Hundreds of people gathered Sunday to honor Leroy “Pop” Miller, an educator who helped Charlotte-Mecklenburg schools navigate the turbulent period of desegregation and helped shaped generations of Charlotteans.
He was remembered as a teacher and principal who selected a church because many of his students were members, and he was a grandfather who attended a Destiny’s Child and Nelly concert at the age of 81 because his grandsons wanted to go.
“Uncle Roy was a big man with a big personality but with an even bigger heart,” said Karen Davis Dixon, Miller’s godchild.
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Miller died Feb. 28 at 94, having spent the past decade living with family in Kansas City, Mo.
Miller began teaching industrial arts at West Charlotte in 1945, after serving in World War II, and became assistant principal in 1963. He was named principal of the newly integrated Carmel Junior High in 1971 and took over East Mecklenburg High in 1973, leading that school until he retired nine years later.
‘A second father’
Though Miller was an important figure in helping Charlotte-Mecklenburg schools during desegregation, most people who spoke Sunday at a service at Greenville Memorial AME Zion Church remembered how he affected them personally.
Barbara Ledford and Judy Atwell, speaking on behalf of East Mecklenburg staff members, past and present, recalled the way that Miller set the tone and raised the bar for the school.
They also shared some of the “Pop-isms” that Miller was known to say frequently: “Expectations are the seeds of success.” “Ninety-nine percent of you are Golden Eagles, and we’re going to work with the rest of you turkeys.” And, to the teachers, “Tell me what you need, and I’ll do my best to see that you get it.”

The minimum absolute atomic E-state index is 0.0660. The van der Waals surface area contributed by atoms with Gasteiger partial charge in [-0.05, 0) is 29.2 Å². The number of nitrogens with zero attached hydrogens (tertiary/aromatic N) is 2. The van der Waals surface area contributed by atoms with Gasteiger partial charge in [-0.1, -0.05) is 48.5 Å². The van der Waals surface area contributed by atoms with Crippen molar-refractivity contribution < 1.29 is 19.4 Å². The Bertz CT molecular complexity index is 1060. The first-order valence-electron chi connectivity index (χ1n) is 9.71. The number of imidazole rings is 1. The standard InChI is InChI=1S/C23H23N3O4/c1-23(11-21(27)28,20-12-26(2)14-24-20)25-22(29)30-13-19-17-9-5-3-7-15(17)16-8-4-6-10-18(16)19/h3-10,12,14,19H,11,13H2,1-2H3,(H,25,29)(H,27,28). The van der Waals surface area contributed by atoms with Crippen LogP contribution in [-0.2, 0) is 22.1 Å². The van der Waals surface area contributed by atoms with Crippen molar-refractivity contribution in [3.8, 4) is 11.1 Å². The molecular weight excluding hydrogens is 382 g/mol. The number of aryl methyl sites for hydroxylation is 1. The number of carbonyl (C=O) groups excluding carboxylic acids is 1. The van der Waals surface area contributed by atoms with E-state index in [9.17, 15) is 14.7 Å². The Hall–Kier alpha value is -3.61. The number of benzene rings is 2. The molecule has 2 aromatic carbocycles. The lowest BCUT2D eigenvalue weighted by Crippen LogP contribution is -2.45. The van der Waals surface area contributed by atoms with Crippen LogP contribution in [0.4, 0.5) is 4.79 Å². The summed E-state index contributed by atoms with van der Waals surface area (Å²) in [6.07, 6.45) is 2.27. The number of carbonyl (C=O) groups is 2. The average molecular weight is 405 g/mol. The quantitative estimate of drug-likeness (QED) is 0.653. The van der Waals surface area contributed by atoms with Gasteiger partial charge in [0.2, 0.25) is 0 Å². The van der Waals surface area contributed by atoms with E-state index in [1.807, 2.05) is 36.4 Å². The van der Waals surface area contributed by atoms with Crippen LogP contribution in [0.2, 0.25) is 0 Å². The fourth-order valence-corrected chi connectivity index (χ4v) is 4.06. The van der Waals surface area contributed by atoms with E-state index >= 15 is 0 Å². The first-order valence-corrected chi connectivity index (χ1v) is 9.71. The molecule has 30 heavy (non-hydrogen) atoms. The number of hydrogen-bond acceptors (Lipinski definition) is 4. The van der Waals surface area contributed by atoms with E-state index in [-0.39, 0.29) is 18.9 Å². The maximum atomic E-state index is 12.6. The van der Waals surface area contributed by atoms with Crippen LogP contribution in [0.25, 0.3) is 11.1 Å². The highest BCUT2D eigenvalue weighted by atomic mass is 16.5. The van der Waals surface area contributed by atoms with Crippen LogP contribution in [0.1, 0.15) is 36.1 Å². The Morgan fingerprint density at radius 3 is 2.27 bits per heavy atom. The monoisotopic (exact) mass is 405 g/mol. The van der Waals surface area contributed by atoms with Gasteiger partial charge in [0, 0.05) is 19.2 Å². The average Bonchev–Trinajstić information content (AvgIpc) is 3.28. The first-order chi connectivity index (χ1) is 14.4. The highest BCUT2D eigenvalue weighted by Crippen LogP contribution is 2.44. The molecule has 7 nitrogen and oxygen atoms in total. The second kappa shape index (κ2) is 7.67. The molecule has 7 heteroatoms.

Sonya Gantt and Jennifer Roberts, representing former East Mecklenburg High School students, recalled how Miller took a special interest in all of his students, encouraging them to develop their talents and taking note when they were struggling.
“Pop was a second father: watching out for our best interests, pushing us to do our best and snapping us back into place if we ever got out of line,” said Roberts, former chair of the Mecklenburg County commissioners and an East Meck student under Miller.
Glenda Manning, representing past West Charlotte students, remembered arriving at school one day in a short skirt and red lipstick. Miller called her over to him. “He wiped the lipstick off my face and said, ‘Now, look how pretty you are,’ ” she said, adding that he later said, “And if you look hard enough, you will find the rest of that skirt.”
“He saw the beauty inside each and every one of us,” she said.
Miller’s sister, Marie Burney, said their parents taught them the importance of setting high personal standards.
“My mama and my daddy demanded that we do our best,” she said.
Committed to community, learning
As a retiree, Miller made sure the community continued to support youth and schools, says the Rev. Sheldon Shipman, senior pastor of Greenville Memorial AME Zion.
In 2004, Miller moved to Kansas City to be closer to his son and to enjoy being a grandfather. He had been in failing health in recent months, including circulation problems resulting from frostbite to his feet he received in World War II, said his son, Skip Miller.
But that didn’t keep Pop Miller from wanting to learn new skills. His grandson, Chip Miller, recalled how one day last March, the pair were eating pizza, drinking Coke and listening to music on the younger Miller’s iPhone. Suddenly, Miller told his grandson that he wanted an iPhone. For the next hour, he listened intently as Chip Miller explained how to use the device.
“At 93 he still wanted to learn,” said Chip Miller. “He was still interested in being a part of the world.”
Staff reporter Ann Doss Helms contributed